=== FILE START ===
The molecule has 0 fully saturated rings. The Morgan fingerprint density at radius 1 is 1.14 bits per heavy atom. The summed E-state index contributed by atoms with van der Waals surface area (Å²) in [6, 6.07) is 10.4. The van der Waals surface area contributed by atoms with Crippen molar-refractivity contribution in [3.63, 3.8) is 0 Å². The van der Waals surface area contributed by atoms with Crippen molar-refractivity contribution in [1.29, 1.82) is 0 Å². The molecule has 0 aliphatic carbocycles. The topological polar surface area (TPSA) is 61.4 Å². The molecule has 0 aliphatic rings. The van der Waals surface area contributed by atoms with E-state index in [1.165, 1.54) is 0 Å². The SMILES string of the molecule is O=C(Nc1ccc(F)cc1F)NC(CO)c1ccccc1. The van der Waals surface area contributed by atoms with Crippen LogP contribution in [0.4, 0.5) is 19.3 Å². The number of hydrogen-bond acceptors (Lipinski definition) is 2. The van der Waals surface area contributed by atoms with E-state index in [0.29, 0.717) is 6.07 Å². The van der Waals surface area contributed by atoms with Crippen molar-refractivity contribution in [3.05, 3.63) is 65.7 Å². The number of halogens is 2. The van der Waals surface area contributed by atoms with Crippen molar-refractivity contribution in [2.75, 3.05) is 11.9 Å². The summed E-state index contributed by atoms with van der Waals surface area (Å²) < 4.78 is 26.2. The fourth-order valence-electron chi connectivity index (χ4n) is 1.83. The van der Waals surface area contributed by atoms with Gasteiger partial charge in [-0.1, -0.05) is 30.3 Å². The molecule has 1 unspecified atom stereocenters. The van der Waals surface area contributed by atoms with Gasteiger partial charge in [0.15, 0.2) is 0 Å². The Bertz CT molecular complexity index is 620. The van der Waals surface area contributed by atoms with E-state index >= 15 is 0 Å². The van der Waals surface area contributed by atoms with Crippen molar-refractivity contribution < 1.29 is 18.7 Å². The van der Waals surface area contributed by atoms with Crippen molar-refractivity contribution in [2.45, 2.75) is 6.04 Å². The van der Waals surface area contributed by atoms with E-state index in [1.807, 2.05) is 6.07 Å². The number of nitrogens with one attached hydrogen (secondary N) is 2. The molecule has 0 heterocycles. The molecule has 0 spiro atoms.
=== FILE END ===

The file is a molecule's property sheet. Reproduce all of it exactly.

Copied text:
The molecule has 0 fully saturated rings. The Morgan fingerprint density at radius 1 is 1.14 bits per heavy atom. The summed E-state index contributed by atoms with van der Waals surface area (Å²) in [6, 6.07) is 10.4. The van der Waals surface area contributed by atoms with Crippen molar-refractivity contribution in [3.63, 3.8) is 0 Å². The van der Waals surface area contributed by atoms with Crippen molar-refractivity contribution in [1.29, 1.82) is 0 Å². The molecule has 0 aliphatic carbocycles. The topological polar surface area (TPSA) is 61.4 Å². The molecule has 0 aliphatic rings. The van der Waals surface area contributed by atoms with E-state index in [1.165, 1.54) is 0 Å². The SMILES string of the molecule is O=C(Nc1ccc(F)cc1F)NC(CO)c1ccccc1. The van der Waals surface area contributed by atoms with Crippen LogP contribution in [0.4, 0.5) is 19.3 Å². The number of hydrogen-bond acceptors (Lipinski definition) is 2. The van der Waals surface area contributed by atoms with E-state index in [0.29, 0.717) is 6.07 Å². The van der Waals surface area contributed by atoms with Crippen molar-refractivity contribution in [3.05, 3.63) is 65.7 Å². The number of halogens is 2. The van der Waals surface area contributed by atoms with Crippen molar-refractivity contribution in [2.75, 3.05) is 11.9 Å². The summed E-state index contributed by atoms with van der Waals surface area (Å²) < 4.78 is 26.2. The fourth-order valence-electron chi connectivity index (χ4n) is 1.83. The van der Waals surface area contributed by atoms with Gasteiger partial charge in [-0.1, -0.05) is 30.3 Å². The molecule has 1 unspecified atom stereocenters. The van der Waals surface area contributed by atoms with Gasteiger partial charge in [0.15, 0.2) is 0 Å². The Bertz CT molecular complexity index is 620. The van der Waals surface area contributed by atoms with E-state index >= 15 is 0 Å². The van der Waals surface area contributed by atoms with Crippen molar-refractivity contribution < 1.29 is 18.7 Å². The van der Waals surface area contributed by atoms with Crippen molar-refractivity contribution in [2.45, 2.75) is 6.04 Å². The van der Waals surface area contributed by atoms with E-state index in [1.807, 2.05) is 6.07 Å². The number of nitrogens with one attached hydrogen (secondary N) is 2. The molecule has 0 heterocycles. The molecule has 0 spiro atoms.